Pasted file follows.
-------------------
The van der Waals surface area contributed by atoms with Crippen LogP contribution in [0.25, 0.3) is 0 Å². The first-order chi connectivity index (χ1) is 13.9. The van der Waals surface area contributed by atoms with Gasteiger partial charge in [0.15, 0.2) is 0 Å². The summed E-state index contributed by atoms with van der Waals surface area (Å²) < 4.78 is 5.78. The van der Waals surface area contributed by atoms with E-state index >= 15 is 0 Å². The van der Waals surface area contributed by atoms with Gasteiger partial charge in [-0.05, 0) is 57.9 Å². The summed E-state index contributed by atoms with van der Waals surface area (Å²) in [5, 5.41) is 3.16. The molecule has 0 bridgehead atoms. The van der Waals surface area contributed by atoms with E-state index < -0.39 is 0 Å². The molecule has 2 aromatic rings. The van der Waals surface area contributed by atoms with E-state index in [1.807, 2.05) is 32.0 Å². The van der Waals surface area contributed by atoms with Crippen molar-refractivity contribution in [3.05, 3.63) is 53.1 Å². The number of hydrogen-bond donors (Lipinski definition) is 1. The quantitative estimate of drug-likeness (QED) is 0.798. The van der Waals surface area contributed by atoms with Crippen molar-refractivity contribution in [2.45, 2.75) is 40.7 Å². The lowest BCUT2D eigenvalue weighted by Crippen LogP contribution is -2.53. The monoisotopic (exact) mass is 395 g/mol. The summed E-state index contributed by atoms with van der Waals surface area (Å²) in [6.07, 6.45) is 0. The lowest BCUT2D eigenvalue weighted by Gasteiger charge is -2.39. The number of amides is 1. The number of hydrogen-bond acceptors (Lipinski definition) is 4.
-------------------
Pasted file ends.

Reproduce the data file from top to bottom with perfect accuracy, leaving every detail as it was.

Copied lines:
The van der Waals surface area contributed by atoms with Crippen LogP contribution in [0.25, 0.3) is 0 Å². The first-order chi connectivity index (χ1) is 13.9. The van der Waals surface area contributed by atoms with Gasteiger partial charge in [0.15, 0.2) is 0 Å². The summed E-state index contributed by atoms with van der Waals surface area (Å²) < 4.78 is 5.78. The van der Waals surface area contributed by atoms with E-state index >= 15 is 0 Å². The van der Waals surface area contributed by atoms with Gasteiger partial charge in [-0.05, 0) is 57.9 Å². The summed E-state index contributed by atoms with van der Waals surface area (Å²) in [5, 5.41) is 3.16. The molecule has 0 bridgehead atoms. The van der Waals surface area contributed by atoms with E-state index < -0.39 is 0 Å². The molecule has 2 aromatic rings. The van der Waals surface area contributed by atoms with E-state index in [1.807, 2.05) is 32.0 Å². The van der Waals surface area contributed by atoms with Crippen molar-refractivity contribution in [3.05, 3.63) is 53.1 Å². The number of hydrogen-bond donors (Lipinski definition) is 1. The quantitative estimate of drug-likeness (QED) is 0.798. The van der Waals surface area contributed by atoms with Crippen molar-refractivity contribution in [2.45, 2.75) is 40.7 Å². The lowest BCUT2D eigenvalue weighted by Crippen LogP contribution is -2.53. The monoisotopic (exact) mass is 395 g/mol. The summed E-state index contributed by atoms with van der Waals surface area (Å²) in [6.07, 6.45) is 0. The lowest BCUT2D eigenvalue weighted by Gasteiger charge is -2.39. The number of amides is 1. The number of hydrogen-bond acceptors (Lipinski definition) is 4.